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Railcar Demand Booms To Deliver Energy Windfall

Companies that make railcars rose sharply Thursday on better-than-expected earnings from key players as the domestic oil and gas boom spurs demand to transport that energy bounty.

Trinity Industries (TRN) shares shot up 10% and American Railcar Industries (ARII) nearly 15%, both hitting record highs a day after they beat fourth-quarter sales and earnings views.

Fellow railcar company Greenbrier (GBX) jumped 6% to a seven-year high.

Shares of Wabtec (WAB), a maker of equipment for locomotives and railcars that also reported results Wednesday, rose 3% to a new record high.

All of these stocks are part of the Transportation-Equipment Manufacturing group, which ranks No. 17 out of 197 industries tracked by IBD. The group soared to a record high Thursday and is up 11.7% since Feb. 3.

The sector has gotten a boost from the booming U.S. oil and gas industry, which has seen a sharp rise in production thanks to new drilling techniques used in shale formations such as the Permian Basin.

Crude-oil-by-rail has risen sharply in recent years. This in turn has driven demand for freight, hopper, intermodal, specialty and tank cars.

In addition to fuel, these cars also transport chemicals, "frac sand" and other products used in the production of oil and gas.

The railcar sector might be poised for even more growth if U.S. regulators decide to update the nation's fleet to make it safer.

In early January, Greenbrier CEO William Furman said about 80,000 tank cars don't meet current industry safety standards. He suggested that the cars be replaced or retrofitted.

"We believe a retrofit proposal, if adopted, can be completed in a reasonably expedited time frame and do not accept that there is not adequate capacity in the industry to do so," Furman said on a conference call with analysts.

His comments followed several crude oil train crashes, including those involving Canadian National Railway (CNI) in one incident and Berkshire Hathaway's (BRKA) BNSF Railway in another.

The Transportation Department's Pipeline and Hazardous Materials Safety Administration (PHMSA) is reportedly weighing new regulations based on petitions from the rail industry, shippers and recommendations from the National Transportation Safety Board.

While regulators and industry officials look into updating the nation's fleet of railcars, the industry itself keeps delivering solid results.

Trinity, which reported after Wednesday's close, logged Q4 earnings of $1.43 a share, up from 90 cents a year earlier and 2 cents above consensus views.

The 59% gain was Trinity's biggest of 2013 and marked the 13th straight quarter that earnings have risen by at least 27%.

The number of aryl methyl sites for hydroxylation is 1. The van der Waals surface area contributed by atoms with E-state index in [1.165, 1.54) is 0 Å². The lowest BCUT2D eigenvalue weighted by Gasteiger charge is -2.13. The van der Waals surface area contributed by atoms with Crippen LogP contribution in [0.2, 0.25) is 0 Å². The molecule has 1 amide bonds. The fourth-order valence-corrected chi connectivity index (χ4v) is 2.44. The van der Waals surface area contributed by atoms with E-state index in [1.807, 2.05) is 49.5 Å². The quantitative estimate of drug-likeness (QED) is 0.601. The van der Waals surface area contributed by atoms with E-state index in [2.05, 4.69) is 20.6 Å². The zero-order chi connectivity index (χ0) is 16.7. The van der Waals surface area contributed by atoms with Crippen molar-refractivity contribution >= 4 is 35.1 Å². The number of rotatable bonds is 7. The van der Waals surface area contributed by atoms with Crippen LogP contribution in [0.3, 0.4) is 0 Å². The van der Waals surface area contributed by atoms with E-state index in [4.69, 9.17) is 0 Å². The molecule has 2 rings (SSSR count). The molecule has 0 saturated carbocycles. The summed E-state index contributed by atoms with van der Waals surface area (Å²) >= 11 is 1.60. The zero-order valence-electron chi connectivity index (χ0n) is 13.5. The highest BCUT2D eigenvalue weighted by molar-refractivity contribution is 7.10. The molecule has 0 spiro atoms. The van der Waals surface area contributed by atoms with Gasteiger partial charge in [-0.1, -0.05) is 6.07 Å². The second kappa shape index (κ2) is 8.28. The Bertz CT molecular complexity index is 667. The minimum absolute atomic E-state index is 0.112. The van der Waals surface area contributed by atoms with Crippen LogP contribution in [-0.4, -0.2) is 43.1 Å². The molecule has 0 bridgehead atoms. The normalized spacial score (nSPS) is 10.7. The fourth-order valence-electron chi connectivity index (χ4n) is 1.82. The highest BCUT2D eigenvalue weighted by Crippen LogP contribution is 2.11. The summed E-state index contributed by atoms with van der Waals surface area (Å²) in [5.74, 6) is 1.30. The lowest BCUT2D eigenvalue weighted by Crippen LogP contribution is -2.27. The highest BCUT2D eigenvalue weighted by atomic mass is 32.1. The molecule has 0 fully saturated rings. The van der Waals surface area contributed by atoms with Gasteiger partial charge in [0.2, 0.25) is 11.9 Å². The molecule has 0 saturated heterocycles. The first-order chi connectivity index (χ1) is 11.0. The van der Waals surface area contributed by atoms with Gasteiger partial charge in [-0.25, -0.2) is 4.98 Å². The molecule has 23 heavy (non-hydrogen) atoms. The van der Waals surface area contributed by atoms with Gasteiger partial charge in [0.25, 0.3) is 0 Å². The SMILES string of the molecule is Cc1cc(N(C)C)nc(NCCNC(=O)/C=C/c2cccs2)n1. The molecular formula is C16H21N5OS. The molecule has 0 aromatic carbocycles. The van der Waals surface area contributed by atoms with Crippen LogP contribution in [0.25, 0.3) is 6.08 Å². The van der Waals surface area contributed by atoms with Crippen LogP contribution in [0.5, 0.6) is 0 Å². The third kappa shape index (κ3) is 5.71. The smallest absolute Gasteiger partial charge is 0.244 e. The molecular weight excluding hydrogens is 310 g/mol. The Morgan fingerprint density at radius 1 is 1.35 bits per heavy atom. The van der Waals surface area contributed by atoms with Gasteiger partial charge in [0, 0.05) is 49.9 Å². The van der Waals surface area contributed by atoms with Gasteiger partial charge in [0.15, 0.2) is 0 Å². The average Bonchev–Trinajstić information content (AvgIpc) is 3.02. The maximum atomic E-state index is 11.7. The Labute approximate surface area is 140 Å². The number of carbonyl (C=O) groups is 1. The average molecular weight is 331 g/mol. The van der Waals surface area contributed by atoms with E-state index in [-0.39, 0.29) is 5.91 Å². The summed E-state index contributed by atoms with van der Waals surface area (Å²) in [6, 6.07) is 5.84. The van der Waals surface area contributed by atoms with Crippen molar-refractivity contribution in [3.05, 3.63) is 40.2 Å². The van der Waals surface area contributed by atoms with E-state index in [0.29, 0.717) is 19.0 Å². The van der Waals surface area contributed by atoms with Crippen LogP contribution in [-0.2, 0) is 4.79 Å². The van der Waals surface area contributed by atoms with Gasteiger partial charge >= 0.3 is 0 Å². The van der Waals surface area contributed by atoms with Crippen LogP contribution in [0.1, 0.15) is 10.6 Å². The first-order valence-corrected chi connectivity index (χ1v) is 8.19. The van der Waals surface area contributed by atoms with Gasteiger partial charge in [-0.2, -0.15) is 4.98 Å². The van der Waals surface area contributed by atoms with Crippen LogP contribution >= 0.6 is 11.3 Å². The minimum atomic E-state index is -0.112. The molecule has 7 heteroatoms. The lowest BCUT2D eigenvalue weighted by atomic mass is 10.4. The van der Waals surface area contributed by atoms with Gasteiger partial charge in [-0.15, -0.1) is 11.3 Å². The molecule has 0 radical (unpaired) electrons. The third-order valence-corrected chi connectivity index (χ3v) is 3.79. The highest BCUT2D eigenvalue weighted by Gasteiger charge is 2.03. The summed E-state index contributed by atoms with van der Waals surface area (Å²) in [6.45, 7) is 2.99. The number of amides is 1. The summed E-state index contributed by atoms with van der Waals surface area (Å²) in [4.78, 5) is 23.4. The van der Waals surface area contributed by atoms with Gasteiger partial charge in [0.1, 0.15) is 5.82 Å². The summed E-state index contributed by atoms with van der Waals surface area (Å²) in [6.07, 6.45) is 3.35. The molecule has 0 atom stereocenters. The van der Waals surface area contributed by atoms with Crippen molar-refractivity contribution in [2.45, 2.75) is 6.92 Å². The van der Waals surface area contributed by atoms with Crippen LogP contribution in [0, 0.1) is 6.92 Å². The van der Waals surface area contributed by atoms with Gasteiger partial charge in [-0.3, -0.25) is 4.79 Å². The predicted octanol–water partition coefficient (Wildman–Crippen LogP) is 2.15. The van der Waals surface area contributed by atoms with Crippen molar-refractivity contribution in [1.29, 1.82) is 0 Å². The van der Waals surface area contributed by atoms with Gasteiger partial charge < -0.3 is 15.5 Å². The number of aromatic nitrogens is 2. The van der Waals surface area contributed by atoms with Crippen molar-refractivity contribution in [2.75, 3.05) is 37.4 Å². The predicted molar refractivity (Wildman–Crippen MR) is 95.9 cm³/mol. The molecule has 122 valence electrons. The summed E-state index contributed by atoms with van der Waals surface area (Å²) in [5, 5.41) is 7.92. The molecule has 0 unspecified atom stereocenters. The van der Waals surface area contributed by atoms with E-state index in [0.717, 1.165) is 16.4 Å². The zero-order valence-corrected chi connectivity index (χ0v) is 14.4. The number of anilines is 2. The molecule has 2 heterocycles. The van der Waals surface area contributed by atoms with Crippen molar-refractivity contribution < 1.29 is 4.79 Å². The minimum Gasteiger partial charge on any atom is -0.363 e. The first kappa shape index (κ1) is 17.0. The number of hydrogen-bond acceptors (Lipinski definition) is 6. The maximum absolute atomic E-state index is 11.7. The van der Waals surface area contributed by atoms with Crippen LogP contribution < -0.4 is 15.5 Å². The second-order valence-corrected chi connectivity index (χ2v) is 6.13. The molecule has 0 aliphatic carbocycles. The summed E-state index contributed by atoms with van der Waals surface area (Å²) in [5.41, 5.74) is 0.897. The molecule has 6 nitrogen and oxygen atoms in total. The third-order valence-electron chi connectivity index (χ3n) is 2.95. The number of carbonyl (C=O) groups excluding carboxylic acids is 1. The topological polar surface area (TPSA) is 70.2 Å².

The Dallas-based company's revenue rose 24% to $1.26 billion, the biggest gain since Q3 2013.

Top-line growth was driven by a 50% gain in its rail group, which makes cars used in the transport of everything from crude oil and renewable fuels to coal, grains, plastics, cement, specialty chemicals and steel products.

Trinity has worked to "realign a portion of our manufacturing capacity to serve customers for products in the oil, gas and chemical industries," CEO Timothy Wallace said in a statement.

Containing The Energy Boom

Trinity expanded its energy footprint in January when it bought the assets of WesMor Cryogenic, a supplier of cryogenic containers that store and transport liquid natural gas and other industrial gases.

"As a result of the energy renaissance occurring in North America, we are seeing increasing demand opportunities to provide cryogenic storage and transportation products serving the oil, gas, and chemical markets," Wallace said when the deal was announced.

Trinity guided Q1 earnings to $2.45 to $2.65 a share, well above the $2.05 expected by Thomson Reuters analysts.

"Given Trinity's high-margin backlog, the cash and earnings it is generating from its creative capital-raising transactions, and the potential for acquisitions into long-cycle energy and infrastructure end markets, we think it should exhibit substantial earnings power for the foreseeable future," Steve Barger, analyst at KeyBanc, noted in a report.

American Railcar, which makes and leases hopper/tank railcars and components, also reported Q4 results late Wednesday. Earnings of $1.14 a share were flat vs. a year earlier but easily beat the consensus estimate of $1.

Revenue fell 5% to $197.2 million, the first dip in years, but edged estimates for $196.9 million.

American Railcar benefited from "an unusually high percentage of tank car deliveries" in Q4, analyst Barger noted. He says it delivered 2,050 railcars, including 670 for its lease fleet. Barger had expected 1,700 deliveries.

American Railcar's manufacturing revenue came in at $170 million, easily topping estimates for $161 million.

"America Railcar's revenue beat relative to our model was primarily driven by the mix of third-party vs. lease cars produced in the quarter," Barger noted.

Wabtec early Wednesday reported Q4 earnings of 79 cents a share, up 18% from a year earlier and in line with views. Revenue rose 12% to $681.5 million, shy of estimates for $693.6 million.

While Wabtec expects "only modest growth in the global economy," ongoing investment in freight rail and passenger transit bodes well for the company and other firms in the sector, CEO Albert Neupaver said in a statement.